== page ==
• williamwilliam subscriber Posts: 2

    I remember doing some work at Arthur Andersen, back when they did a
    company-wide split. They branched into Worldwide Consulting, which
    would handle their technical stuff and kept the tax and accounting
    under the Andersen name.

    There was a convention of very heavy hitters, high up in the company,
    all of whom were making well over six figures in annual income. My job
    was to transcribe various meetings to get them into print.

    At that time, a significant portion of the discussion was about what
    others above have been saying. They broke apart two fundamental
    categories of people, based on their basic and natural style. One was
    "Sales," the other was "Engineering."

    Over the years I`ve made various modifications to the concept, and it
    eventually came down to "Sales" and "Process." Some people are good at
    selling an idea, where others are good at the process of developing the
    idea. The two types of people rarely can do both.

    Yes, you can try to force yourself to be a cold-caller or go out and
    drum up sales. But it`ll likely lead you to more anxiety, more stress,
    and to fall behind in what you do best, which I`m assuming is the
    process side of the business.

    My advice is to find, hire, or partner with someone who`s very good at
    that sort of cold calling. Otherwise, use other ways of more passively
    getting some orders. We`ve had many great ideas over the past year
    about how to use direct mail. E-Commerce, of course, is a big help. Do
    what you do best, and delegate the rest.

    Thank you for your insight.  You can measure me up easily, engineer/technical weenie.  One premise I communicate very well with my customers.  Whoever, the base of my personality type is the typical "copier repair" and/or computer geek.Where are good sources, in your opinion, to seek out candidates?
  • williamwilliam subscriber Posts: 2
    William:
    Have you been able to establish any strategic relationships with other
    businesses who could benefit from the services that you provide and
    potentially offer them as their own? Such relationships could reduce
    the need on your part to constantly generate new business. One
    suggestion I would make is that you reach out to some of the Executive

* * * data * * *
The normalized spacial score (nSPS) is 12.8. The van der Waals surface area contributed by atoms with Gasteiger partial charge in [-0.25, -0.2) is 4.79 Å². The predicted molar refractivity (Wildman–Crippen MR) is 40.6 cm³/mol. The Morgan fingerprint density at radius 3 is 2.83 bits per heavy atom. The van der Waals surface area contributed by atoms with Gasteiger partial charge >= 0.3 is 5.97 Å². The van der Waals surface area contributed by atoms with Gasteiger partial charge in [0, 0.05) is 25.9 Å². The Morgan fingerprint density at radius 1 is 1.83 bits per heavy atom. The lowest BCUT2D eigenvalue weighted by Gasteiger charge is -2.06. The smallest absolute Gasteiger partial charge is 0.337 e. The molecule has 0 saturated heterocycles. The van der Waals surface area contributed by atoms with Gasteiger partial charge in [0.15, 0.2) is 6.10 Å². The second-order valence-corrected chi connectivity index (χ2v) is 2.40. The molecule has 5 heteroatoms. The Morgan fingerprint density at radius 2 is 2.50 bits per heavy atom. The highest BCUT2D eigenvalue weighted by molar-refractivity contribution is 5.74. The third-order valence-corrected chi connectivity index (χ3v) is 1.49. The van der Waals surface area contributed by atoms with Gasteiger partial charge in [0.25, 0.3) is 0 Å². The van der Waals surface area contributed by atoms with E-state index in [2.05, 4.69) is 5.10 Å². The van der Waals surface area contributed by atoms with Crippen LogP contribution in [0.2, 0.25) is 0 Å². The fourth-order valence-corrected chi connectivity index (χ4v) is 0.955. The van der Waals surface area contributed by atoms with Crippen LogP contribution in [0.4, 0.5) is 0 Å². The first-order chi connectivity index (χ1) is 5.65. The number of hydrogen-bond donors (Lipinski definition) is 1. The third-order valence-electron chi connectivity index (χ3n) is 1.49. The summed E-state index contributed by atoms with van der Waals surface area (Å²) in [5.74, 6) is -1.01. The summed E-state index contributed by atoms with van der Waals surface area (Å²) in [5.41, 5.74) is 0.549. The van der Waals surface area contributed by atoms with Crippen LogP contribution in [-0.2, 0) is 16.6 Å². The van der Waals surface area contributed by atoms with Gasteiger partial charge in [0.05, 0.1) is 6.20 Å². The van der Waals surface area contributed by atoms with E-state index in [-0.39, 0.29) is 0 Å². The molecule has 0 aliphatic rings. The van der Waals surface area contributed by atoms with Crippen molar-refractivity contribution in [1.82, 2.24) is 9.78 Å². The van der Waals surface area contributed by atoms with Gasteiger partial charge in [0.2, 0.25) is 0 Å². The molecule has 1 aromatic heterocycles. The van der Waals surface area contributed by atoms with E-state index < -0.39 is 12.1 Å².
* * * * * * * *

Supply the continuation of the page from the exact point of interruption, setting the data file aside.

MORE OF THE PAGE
Suites in your area. ( http://www.offices.org ) This could be a nice
    fit and I think that you could easily see how they could roll your
    services into the benefits that they offer. This is just one example,
    but if you sit down and start making a list of potential target
    relationships such as this it could point your marketing and sales
    efforts in a whole new direction.
    You would need to be able to leave behind materials that get you
    noticed. If you need some help on that end let me know and I would be
    happy to give you a tip or two. Hope this helps.
    Duke




    What is the best method to approach the executive suites staff? I`ve not approached any business to pursue an alliance of sort.  Where do you suggest leaving materials?Thanks.
  • cmjrvpcmjrvp subscriber Posts: 0
    I hate to break it to you but once you decided to open a business you stopped being just a technician. You need to be the CEO, CFO, sales staff, AND technician. If you fail to do all of those better than your competition you will be beat by your competition.
    I`m not trying to be a hard ass here but how you feel about promoting yourself doesn`t matter. You just have to DO IT. I was just like you a few years ago. I was incredibly shy as a kid, got beat up a lot in school and hated talking to people. Later in life I started a business and realized that I needed to get over my fear of talking to people. The only way to get over it is to do it. You will get better and it will get easier the more you do it, but if you don`t promote yourself you will go out of business.
    I know several people on here have said to hire a salesperson. You can do that if you can afford to but do you really want to rely completely on someone else to drive business through your door. Do you want to entrust the business you have built with your own blood, sweat, and effort and provides for your family to an employee? I think a salesperson is valuable to increase sales but if you are a startup anybody selling at this stage of the game should be an invested partner.
    Try attending some sales seminars by Tom Hopkins, Read Double Your Contacts by MJ Durkin, learn and apply the concepts in Think and Grow Rich by Robert Kiyosaki, Read Why We Want You Be Rich by Robert Kiyosaki and Donald Trump. All of these books provide valuable business advice if you are willing to look for it. My favorite quote from Robert Kiyosaki is that he is a "best-selling author not a best-writing author". He failed English twice in high-school and he has the 3rd longest running New York Times bestseller in history.